Watching the Match: The Inside Story of Football on Television
by Brian Barwick
We take television coverage of football for granted. For most of my adult life, there has been live coverage of League matches to vary degrees. It was different when I was a child, we relied on The Big Match and Match of the Day, the latter celebrating its fiftieth birthday this year. No Tottenham fan has ever seen their team win the league in the era of televised football. Just let that sink in for a second.
That is just about the only point Barwick doesn’t make in this entertaining mix of history, opinion and autobiography. Let’s face it, once the realisations that a career in football is beyond them, most fans would have settled for Barwick’s in television and at the FA, even if we would certainly have done things a lot different at the governing body. But those latter thoughts are not relevant to this book.
This is the history of the game and television, as is made in toward the end of the book, the two are intertwined in the modern era of the game. It’s a different world to the one that the clubs and Alan Hardaker envisaged, indeed fought hard to stop existing.
He wasn’t alone in that. Arsenal have enjoyed a complex relationship with television from the pioneering days of The Establishment Club to leading the opposition to ITV’s plans for live televised coverage in 1960, refusing to let their cameras into Highbury for the match against Newcastle United. The string of clippings below highlight the often contradictory nature of various boards from 1931 on the left through to 1960.
All this from a club which led the way in the creation of the Premier League on the basis that broadcast revenues would significantly increase. Alan Sugar’s notorious telephone conversation outside of that meeting to Sky executives is noted, a call that led to Sky becoming the favoured domestic television company of the game. With BT taking Champions League rights from next season, there can be little doubt that the next round of Premier League contracts will extract an even higher value from Murdoch’s empire to continue the “inextricable” link between the two.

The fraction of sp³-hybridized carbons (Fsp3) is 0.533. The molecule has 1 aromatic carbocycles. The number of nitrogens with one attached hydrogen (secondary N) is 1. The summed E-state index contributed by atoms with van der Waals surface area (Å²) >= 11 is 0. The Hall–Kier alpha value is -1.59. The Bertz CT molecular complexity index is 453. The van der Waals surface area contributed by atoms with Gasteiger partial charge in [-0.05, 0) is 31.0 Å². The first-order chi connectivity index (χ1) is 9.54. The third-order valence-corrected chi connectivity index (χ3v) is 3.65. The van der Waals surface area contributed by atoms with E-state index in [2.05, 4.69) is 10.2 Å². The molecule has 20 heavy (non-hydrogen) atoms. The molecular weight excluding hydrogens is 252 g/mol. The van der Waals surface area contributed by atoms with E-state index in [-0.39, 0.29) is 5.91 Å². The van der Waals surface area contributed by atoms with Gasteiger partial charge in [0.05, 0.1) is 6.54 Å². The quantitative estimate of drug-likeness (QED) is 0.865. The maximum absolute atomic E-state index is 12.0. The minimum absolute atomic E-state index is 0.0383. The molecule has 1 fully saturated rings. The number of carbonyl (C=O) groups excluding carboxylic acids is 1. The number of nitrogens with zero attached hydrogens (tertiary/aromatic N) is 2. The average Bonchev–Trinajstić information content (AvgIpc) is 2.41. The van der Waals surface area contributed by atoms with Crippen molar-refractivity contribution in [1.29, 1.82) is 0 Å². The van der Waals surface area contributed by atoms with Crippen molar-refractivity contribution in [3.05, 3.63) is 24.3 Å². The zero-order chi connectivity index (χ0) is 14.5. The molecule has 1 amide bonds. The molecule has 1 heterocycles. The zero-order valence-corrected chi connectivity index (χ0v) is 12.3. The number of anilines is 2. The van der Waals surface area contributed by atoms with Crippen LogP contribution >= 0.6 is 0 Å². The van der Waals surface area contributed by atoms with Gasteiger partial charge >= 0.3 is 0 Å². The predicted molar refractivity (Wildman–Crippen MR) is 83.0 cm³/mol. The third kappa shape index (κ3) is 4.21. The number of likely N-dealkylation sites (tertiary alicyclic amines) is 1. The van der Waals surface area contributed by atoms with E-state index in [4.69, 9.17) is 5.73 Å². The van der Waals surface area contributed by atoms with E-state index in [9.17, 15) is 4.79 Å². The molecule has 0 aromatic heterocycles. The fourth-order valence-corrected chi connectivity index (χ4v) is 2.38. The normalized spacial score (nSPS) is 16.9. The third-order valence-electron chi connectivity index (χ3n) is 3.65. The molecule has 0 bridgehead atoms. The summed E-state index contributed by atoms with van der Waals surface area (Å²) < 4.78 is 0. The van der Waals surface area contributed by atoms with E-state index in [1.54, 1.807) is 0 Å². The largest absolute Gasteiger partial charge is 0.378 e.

The book dips into semi-autobiographical mode as Barwick’s own career becomes the vehicle for relating the growth and coverage of Match of the Day and further down the line, ITV’s ill-fated The Premiership programme, one of the rare occasions when the jewel in the BBC’s crown has been taken off the air. With current legislation demanding that highlights be available on terrestrial television, it seems unlikely that they would let such an event happen again.
There are some absolute gems in the book, my favourite being the 1969 FA Cup final fracas between rival BBC and ITV teams at Wembley stadium, a post-match fight which brought both companies before the Football Association and accusations that they had brought the game into disrepute. Now Sky would probably broadcast the incident on a Saturday night on pay-per-view TV as if it were Wrestlemania or some other theatrical production.
Given his time at the FA, I expected a bit more insight into that time particularly as it coincided with the massive growth of global broadcasting of the English game. The chapter devoted to this part of his career is interesting, significantly so as it recognises a new commercialisation at the governing body at a time when their abilities to rule the game were declining. Nonetheless his thoughts on the future of the relationship between television and game make for interesting reading.
A worthwhile investment is how television will view its relationship with football and how best to describe the book. You can buy Watching the Match: The Inside Story of Football on Television here.